A team of leading scientists from the University of Aberdeen is working in partnership with the Oil & Gas Innovation Centre (OGIC) and energy companies to develop new technologies for the oil and gas sector.
OGIC is supporting projects worth more than £1.3 million where the University’s Centre for Applied Dynamics Research (CADR) team is developing, or has developed, technologies for use in offshore drilling operations.
OGIC has provided £640,000 in co-funding for seven projects, where the CADR team have partnered with five companies to develop innovations including an automated programme for testing well integrity and a new drill-bit.
The projects have seen the CADR team partner with companies Volcanic Basin Petroleum Research Ltd (VBPR), Welltec, READ Cased Hole, RotoJar and Varel (project details in Notes for Editors).
The CADR team’s work with industry has recently been recognised with the University’s Award for Success in Engagement with Industry, which recognises innovative research, a significant breakthrough or a major contribution to a team’s field.
“OGIC projects are short and focused on delivery, with an emphasis on team effort,” explained Professor Marian Wiercigroch, Director of CADR and Principal Investigator on all seven projects.
“Without the exceptional project organisational and technical skills of all members of the team, in particular of Dr Vahid Vaziri and Dr Marcin Kapitaniak, the quality and efficiency which was praised by OGIC would not be possible.”
Mhairi Begg, Project Manager at OGIC, said: “We have worked on a number of projects with the CADR team and their commitment to developing pioneering technology to better the industry has always been evident.
“The feedback we have had from companies that have worked with this team has been exemplar and the collaborations have resulted in the development of technology which has the potential to maximise economic recovery from the UKCS.”
Ian Phillips, OGIC’s Chief Executive, added: “At OGIC we support a wide range of projects developing near-to-market oil and gas technology. These projects are excellent examples of the opportunities which exist in just one area of oil and gas operations to enhance production operations.”
Dr Liz Rattray, Director of Research & Innovation at the University of Aberdeen, commented: “We very much welcome the commitment shown by OGIC and our industrial partners in working alongside our Centre for Applied Dynamics Research, a recent recipient of the University’s Award for Success in Engagement with Industry.
“The University has long been at the forefront of research aimed at supporting the oil and gas sector, and the CADR is in the vanguard of activities leading to the development of pioneering technical solutions that will benefit industry.
“These projects are testament to our ongoing commitment to industrial engagement, as well as to the quality of our world-class research teams here at the University of Aberdeen.”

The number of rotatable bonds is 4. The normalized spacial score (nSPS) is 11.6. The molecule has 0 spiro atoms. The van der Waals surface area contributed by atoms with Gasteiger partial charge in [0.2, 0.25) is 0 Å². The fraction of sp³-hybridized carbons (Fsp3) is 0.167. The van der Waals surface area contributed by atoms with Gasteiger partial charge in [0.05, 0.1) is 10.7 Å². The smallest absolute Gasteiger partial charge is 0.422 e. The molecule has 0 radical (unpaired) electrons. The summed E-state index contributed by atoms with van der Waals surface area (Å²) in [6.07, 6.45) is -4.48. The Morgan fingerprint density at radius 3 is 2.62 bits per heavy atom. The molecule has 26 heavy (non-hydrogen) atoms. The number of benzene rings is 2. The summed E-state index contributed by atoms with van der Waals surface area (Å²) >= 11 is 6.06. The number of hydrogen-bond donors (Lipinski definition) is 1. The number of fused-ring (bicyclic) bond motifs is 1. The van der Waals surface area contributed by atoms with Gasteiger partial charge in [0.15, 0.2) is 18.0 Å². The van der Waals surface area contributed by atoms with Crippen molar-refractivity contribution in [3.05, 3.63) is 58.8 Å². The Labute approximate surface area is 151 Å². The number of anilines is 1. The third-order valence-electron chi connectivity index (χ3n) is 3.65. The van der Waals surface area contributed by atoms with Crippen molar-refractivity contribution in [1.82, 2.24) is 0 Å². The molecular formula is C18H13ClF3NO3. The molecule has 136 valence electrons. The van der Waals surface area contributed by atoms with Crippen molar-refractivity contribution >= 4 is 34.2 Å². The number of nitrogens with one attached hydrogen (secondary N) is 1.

NOTES FOR EDITORS
READ Cased Hole is working with the CADR team and AI experts from The University of Aberdeen’s School of Engineering to develop an automated programme to process and analyse data which is gathered by a multifinger caliper when it is testing the integrity of downhole completion items. The ultimate aim of the project is to develop technology which can deliver fully or partially automated well integrity reports. The CADR team is working to develop the initial algorithm and test it.
Welltec is working with the CADR team on phase two of a project to develop a new tool, following the successful completion of phase one. This will involve the re-design of a Welltec tool, incorporating the new technology which has been developed by the University of Aberdeen’s CADR team. The technology significantly increases ROP, reduces vibrations of the drill-string for conventional drill-bits and a much lower axial force (weight-on-bit) is required without compromising ROP or borehole stability.
Varel UK Limited joined forces with the University of Aberdeen to develop a new polycrystalline diamond compact (PDC) drill-bit, which will combine shearing and gouging actions. This would allow drilling in hard rock and heterogeneous formations much more efficiently. OGIC and the CADR team supported phases one and two of this project which resulted in the creation of a prototype drill bit.
The CADR team worked with RotoJar to test its new tool designed to do the job of a drilling jar. Traditionally, drilling jars are employed to allow the jarring of a drill pipe if it becomes stuck during operations. The current technology has not been updated for many years and is limited in its functionality.
RotoJar has developed new technology which introduces drill pipe rotation to induce the necessary impact, delivering highly precise, controllable, and importantly, high frequency jarring. The key benefit arises from the high frequency impulse delivered by the Rotojar tool, creating desirable vibrations within the stuck drill pipe to vastly improve the ability to free the trapped portion of the drill string.
The VBPR team worked with the University of Aberdeen to test the effectiveness of Resonance Enhanced Drilling (RED) for coring drill bits. The project tested if RED technology can be used effectively with a coring bit, attain equal or improved core quality for the homogeneous test rocks and improve rate of penetration (ROP) of core cutting without losing quality.